Coastal degradation impacts on green turtle's (Chelonia mydas) diet in southeastern Brazil: Nutritional richness and health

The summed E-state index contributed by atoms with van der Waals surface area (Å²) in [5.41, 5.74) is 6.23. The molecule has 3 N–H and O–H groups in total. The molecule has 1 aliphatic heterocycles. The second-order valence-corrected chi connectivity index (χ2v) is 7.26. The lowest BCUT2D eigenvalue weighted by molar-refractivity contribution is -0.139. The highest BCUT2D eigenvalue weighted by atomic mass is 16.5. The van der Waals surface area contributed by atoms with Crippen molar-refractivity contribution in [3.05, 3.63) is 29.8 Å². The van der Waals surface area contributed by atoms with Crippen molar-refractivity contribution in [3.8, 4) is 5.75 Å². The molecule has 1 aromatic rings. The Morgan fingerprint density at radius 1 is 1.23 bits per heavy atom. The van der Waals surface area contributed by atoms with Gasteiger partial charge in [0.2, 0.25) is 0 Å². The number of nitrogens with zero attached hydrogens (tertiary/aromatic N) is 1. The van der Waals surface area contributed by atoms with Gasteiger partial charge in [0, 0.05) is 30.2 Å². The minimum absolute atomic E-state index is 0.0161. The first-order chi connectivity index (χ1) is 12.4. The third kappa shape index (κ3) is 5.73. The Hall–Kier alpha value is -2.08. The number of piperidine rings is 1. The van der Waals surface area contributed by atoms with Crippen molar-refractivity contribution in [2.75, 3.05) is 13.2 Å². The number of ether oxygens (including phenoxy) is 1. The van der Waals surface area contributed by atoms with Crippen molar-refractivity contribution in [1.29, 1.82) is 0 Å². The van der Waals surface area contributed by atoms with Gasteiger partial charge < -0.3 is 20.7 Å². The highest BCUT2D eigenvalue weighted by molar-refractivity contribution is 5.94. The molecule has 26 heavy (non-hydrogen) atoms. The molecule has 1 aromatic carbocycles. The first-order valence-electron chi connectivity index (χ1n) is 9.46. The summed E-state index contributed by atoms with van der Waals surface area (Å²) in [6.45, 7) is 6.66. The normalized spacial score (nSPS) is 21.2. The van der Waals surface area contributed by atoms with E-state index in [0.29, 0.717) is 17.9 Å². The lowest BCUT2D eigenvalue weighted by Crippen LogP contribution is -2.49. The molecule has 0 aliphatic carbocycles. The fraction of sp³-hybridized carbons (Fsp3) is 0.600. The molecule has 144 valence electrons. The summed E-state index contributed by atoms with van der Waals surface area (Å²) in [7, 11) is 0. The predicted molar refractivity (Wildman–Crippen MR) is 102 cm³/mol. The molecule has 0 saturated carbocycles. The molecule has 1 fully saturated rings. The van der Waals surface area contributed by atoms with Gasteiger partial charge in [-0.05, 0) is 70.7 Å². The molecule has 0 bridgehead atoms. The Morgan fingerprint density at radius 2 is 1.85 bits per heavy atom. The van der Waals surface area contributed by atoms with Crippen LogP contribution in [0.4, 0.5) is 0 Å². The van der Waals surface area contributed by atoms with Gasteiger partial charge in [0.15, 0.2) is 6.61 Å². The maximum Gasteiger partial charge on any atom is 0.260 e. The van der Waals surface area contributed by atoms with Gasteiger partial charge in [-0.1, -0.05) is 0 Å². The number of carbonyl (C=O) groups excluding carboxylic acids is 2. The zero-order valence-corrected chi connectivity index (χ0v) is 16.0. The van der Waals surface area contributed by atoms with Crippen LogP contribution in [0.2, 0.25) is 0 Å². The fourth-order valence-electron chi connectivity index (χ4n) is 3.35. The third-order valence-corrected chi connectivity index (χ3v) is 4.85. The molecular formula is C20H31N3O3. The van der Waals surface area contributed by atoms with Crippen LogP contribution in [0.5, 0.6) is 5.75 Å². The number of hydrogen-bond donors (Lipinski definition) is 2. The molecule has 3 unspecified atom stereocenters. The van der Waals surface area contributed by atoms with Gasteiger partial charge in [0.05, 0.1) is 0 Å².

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This study evaluated the influence of environmental degradation on the nutritional value of the main marine macrophytes consumed by green sea turtles (Chelonia mydas) in areas with different degrees of urbanization. Macrophyte assemblages in the highly urbanized area (HUa) showed lower richness compared to the lightly urbanized area (LUa) (Mann-Whitney U test: 10.0 ± 3.6 SD genera and 11.9 ± 4.2 taxa per transect vs. 20.1 ± 7.0 genera and 23.5 ± 9.2 taxa per transect) respectively. Also, diet was poorer with 4.0 ± 1.6 genera per turtle (vs. 8.5 ± 4.0 in HUa) and less diverse with Shannon index of diversity = 0.45 ± 0.29 (vs. 0.64 ± 0.46 in LUa). Body condition was similar in both areas. About half of individuals were classified as having normal body condition, 14–15% as underweight and 23–34% as being emaciated. Fibropapillomatosis prevalence (χ2 = 8.720; n = 222; df = 1; p = 0.003) was higher in the HUa but, in affected animals, severity was marginally non-significant (χ2 = 5.721; n = 82; df = 2; p = 0.057). Significant differences in energy content (kcal) were detected between areas in both summer (S) and winter (W). All ANOVAs on total lipids (F = 22.15 [S] and 30.39 [W]), total water-soluble proteins (F = 327.65 [S] and 64.42 [W]) and total carbohydrates (F = 70.90 [S] and 27.62 [W]) showed high significance (p < 0.001). Carotenoids concentration yielded significant results for Halodule in summer and Hypnea in winter (ANOVAs, F = 39.42 and 13.07, respectively). For both, tests revealed that concentration was higher in LUa than HUa. High levels of phycobiliproteins and proteins in this area probably reflect nitrogen accumulation. Frequency and severity of fibropapillomatosis suggest that urbanization-caused alterations in species diversity and in chemical composition of marine plants affect green turtles' health. Light abstract: The use of coastal areas by humanity is widespread and increasing. The impacts caused to the coastal environment, be it terrestrial, estuarine or marine, are important and affect numerous species. Our study evaluated the influence of environmental degradation on the nutritional value of the main algae eaten by the green turtle, one of the very few marine megaherbivores (those herbivores with body mass above 10 kg). Diet in the highly urbanized area was richer in proteins, lipids and carbohydrates (sugars) and lower in carotenoids (photosynthetic and photoprotectant pigments in algae and plants; precursors of vitamin A involved in oxygen transport in animals—animals do not synthetize such molecules). High levels in phycobiliproteins (photosynthetic pigments present in some algae) and proteins in the highly urbanized area probably result from organic pollution and nitrogen accumulation in coastal waters. Nitrogen compounds dissolved in water are a threat to vertebrates due to its toxicity and negative effects on the immune system. Our results suggest that algae chemical composition and severity of fibropapillomatosis (tumors caused by a herpesvirus in green sea turtles) are directly related through environmental alterations caused by urbanization.